The Garden
by Kit Knotts - Click images to enlarge




About Paradise


"Paradise" is not a name we gave to our garden. It is rather the result of the reaction of many visitors here -- "This is paradise!" Located directly on the Atlantic Ocean in Cocoa Beach, Florida, the property is an acre and a half, all gradually transformed into a very unusual garden.


I designed and built the house in 1973. It was planned for and constructed within a lovely grove of Australian Pines (Casuarina equestifolia) which were killed by severe freezes in 1984 and 1985. Nature compensated by allowing many seeds to germinate, such as the cabbage palms (Sabal palmetto) and Brazilian peppers (Schinus terebinthifolius) which have become an integral part of the foundation planting. Though the death of the trees was extremely painful, their loss allowed both space and light for the ponds to come. 

Perimeter foundation plants such as sea grape (Coccoloba uvifera), Carissa grandiflora, Vitex trifolia and Agave were planted from 1973 to 1983. Killed to the ground in 1984, 1985 and 1989, these plants recovered to their former sizes in a few years. 

Ben and I were married in 1989 and the rest of the garden is all Ben's fault. "Wouldn't it look nice if. . . . ." The garden is nineteen years old or less. There has been no real plan. Each area has dictated what it wanted to be and what wanted to grow there. It is a constantly evolving series of micro-environments.

The original ponds were the central Classical Pools on the south side of the house, built in 1978. The Devon Pool was added in 1983. Other ponds have been built in a vicious circle - dig a hole to get dirt to fill waterlily pots, eventually make the hole a pond to fill with waterlilies, dig a hole . . . All ponds are concrete, most knee deep, some with dirt added back to simulate natural bottom. We stopped counting the ponds, all shapes and sizes, at 50-something. 

Gifts from Mother Nature are welcome in Paradise. Many of the plants are native or have showed up perhaps courtesy of birds. If they are attractive they are encouraged as actively as the exotics. We keep a detailed accession record but certain entries are necessarily sketchy. We usually choose small starts of new plants, the more unusual the better! 

Salt tolerance is not as big an issue as most might think for a garden right on the oceanfront.. On this part of the coast WIND is the big problem. Most things that grow in "Paradise" are not considered salt tolerant. As long as they are protected from the wind they thrive. Windbreaks range from foliage to very effective louvered wind walls.

We are at the extreme upper tip of USDA Zone 10, usually protected from frost and freezing by the water all around us. The Atlantic to the east, the Banana River just across the road to the west and all the ponds within the garden moderate cold fronts in most years. 

We are able to grow tropical waterlilies year round and have tended to slant our collection toward those that don't go dormant such as N. ampla and N. micrantha hybrids. Night bloomers do the best in the cooler months with few exceptions. Hardy lilies and lotuses don't do very well for us, perhaps because we don't get quite cold enough. The same goes for many marginals - those that do well here are the same as those found in local ditches. 
Victoria has become a major focus of our interest in aquatics. We have become the primary producer of hybrid and cultivated species seeds which are distributed around the world. We have also created several new cultivars that have proved to be very interesting. We have the unique opportunity to observe the plants almost 24-7 and sometimes year round.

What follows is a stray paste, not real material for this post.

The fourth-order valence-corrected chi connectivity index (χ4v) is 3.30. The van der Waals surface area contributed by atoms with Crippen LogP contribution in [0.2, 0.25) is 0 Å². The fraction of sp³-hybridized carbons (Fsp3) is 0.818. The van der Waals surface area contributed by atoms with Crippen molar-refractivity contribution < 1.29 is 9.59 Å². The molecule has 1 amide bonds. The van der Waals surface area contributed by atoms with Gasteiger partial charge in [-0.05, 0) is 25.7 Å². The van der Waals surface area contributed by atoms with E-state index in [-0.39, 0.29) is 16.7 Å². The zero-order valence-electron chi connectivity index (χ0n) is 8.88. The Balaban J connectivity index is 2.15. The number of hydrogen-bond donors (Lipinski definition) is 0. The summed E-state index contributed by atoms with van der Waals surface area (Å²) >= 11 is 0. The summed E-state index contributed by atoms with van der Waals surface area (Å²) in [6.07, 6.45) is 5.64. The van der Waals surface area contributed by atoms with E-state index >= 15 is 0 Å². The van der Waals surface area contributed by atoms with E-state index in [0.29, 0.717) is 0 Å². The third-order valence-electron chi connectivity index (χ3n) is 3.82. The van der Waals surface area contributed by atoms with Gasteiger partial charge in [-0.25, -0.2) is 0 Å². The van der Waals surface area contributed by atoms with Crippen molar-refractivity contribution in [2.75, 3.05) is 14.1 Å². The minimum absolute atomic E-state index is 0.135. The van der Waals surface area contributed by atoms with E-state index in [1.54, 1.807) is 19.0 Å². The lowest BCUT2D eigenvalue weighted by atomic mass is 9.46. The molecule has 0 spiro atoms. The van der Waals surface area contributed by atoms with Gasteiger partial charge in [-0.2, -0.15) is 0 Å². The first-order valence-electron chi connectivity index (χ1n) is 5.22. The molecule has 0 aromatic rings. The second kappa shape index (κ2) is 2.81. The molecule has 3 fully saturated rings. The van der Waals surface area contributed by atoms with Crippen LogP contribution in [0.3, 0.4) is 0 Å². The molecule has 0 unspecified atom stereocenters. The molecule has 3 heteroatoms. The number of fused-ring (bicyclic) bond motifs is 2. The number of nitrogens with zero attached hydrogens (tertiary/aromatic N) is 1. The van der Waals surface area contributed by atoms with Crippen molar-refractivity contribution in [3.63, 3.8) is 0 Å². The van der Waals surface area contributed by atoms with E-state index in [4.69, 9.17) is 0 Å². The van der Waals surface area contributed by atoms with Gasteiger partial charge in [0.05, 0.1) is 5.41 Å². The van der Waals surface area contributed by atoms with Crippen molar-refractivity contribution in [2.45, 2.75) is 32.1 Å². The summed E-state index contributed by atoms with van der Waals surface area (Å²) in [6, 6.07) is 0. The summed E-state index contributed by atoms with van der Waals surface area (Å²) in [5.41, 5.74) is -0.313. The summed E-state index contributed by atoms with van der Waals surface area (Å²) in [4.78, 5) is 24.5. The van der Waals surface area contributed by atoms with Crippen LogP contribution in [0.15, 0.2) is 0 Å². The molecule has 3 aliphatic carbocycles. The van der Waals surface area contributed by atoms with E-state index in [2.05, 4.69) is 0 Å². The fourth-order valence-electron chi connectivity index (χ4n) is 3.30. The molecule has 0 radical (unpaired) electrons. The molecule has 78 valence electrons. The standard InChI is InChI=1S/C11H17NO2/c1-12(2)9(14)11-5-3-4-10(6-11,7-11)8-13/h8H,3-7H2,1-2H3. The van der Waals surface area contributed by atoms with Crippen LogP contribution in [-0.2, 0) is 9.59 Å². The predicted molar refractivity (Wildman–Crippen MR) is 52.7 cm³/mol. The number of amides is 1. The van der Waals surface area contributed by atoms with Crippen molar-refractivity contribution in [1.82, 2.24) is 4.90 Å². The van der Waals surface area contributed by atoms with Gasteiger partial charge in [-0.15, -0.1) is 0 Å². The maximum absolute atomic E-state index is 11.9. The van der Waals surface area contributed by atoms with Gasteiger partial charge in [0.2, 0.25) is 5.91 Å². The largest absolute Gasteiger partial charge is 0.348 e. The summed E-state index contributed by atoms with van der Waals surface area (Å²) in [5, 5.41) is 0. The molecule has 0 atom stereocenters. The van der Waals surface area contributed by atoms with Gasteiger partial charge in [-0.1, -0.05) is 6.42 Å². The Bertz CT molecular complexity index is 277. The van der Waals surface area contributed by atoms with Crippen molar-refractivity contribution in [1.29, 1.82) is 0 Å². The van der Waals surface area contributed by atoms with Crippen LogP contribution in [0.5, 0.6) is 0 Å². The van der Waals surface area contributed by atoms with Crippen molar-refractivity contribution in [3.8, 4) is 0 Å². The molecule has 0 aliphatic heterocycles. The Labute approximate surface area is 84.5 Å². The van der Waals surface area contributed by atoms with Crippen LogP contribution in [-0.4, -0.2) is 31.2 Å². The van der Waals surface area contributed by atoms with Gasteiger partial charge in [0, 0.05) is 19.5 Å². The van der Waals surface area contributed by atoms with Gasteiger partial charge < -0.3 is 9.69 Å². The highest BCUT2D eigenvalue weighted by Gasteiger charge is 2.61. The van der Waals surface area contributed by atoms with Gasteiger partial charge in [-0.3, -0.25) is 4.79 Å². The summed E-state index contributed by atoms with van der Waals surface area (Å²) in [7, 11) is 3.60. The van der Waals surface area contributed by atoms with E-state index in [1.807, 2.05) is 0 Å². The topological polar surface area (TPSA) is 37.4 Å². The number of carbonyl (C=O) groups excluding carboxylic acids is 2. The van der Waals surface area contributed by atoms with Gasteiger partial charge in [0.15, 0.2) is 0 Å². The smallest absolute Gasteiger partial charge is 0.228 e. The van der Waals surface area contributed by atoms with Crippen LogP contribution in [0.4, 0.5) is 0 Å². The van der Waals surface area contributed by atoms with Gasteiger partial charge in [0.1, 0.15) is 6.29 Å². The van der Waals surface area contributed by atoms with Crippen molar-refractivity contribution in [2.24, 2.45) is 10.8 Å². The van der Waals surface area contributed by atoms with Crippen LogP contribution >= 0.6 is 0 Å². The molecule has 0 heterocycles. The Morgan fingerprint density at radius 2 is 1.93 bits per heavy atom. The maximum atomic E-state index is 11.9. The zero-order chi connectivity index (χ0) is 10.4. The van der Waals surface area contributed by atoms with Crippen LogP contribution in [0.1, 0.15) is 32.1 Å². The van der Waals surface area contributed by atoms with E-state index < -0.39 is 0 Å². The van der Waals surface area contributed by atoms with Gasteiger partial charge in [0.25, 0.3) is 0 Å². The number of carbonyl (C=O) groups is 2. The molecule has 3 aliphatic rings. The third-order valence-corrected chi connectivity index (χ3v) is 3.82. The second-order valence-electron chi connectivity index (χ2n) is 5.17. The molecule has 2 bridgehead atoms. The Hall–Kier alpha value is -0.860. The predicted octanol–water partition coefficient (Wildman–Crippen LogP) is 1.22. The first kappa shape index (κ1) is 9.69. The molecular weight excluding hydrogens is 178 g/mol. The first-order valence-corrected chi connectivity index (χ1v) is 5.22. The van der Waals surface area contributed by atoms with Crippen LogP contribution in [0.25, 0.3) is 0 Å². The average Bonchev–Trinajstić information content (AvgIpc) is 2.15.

Orchids and other exotic tropical plants are other areas of special interest and have their own corner which we call the Magic Garden. "It must be magic because these things shouldn't be able to grow this close to the ocean." Our favorite orchids are the big Spatulata Dendrobiums, though the collection includes many other warm and intermediate growers. We also especially enjoy aroids, gingers, heliconias and ferns. 

We rarely improve the soil which is only slightly better than beach sand. We do water and fertilize regularly and we do the garden work ourselves. We have built all ponds, garden structures and features ourselves and do all the maintenance. 

Tour The Garden

Garden Diagram

The Magic Garden

The House 

September 2004

Extreme Makeover by Mother Nature

First the fringes of Hurricane Charlie shredded the foliage in the garden. Three weeks later we were struck by the northeast quadrant of Hurricane Frances, pounded by hurricane force winds for more than 24 hours. Damage to the house was relatively small but the garden was buried in sand and debris. We were helped with the digging and dragging out by friends, many from this web site's email discussion list.

Next a remnant of Hurricane Ivan both eroded the beach and blew more sand into the garden. Exactly three weeks after Frances, just when we could say the interior part of the garden was almost back to relative normalcy, we were hit by the fury of Hurricane Jeanne, which was of shorter duration but more powerful than Frances. This time the garden damage was less (the worst had already been done) but the house suffered greatly.

Hurricanes 2004
Index to galleries of storm damage and the aftermath

September 2004
We have found it hard to believe that, in one year, the garden has been dug out and has grown back to the point that only we know what has been lost. The house reconstruction was completed in March.

September 2005

  Prior to the hurricanes, we opened the garden to the public one afternoon a year, in mid- to late June. Smaller groups and individuals come year round.
2004 Open Garden

 March 2006 - HGTV's Look What I Did! Comes To Paradise

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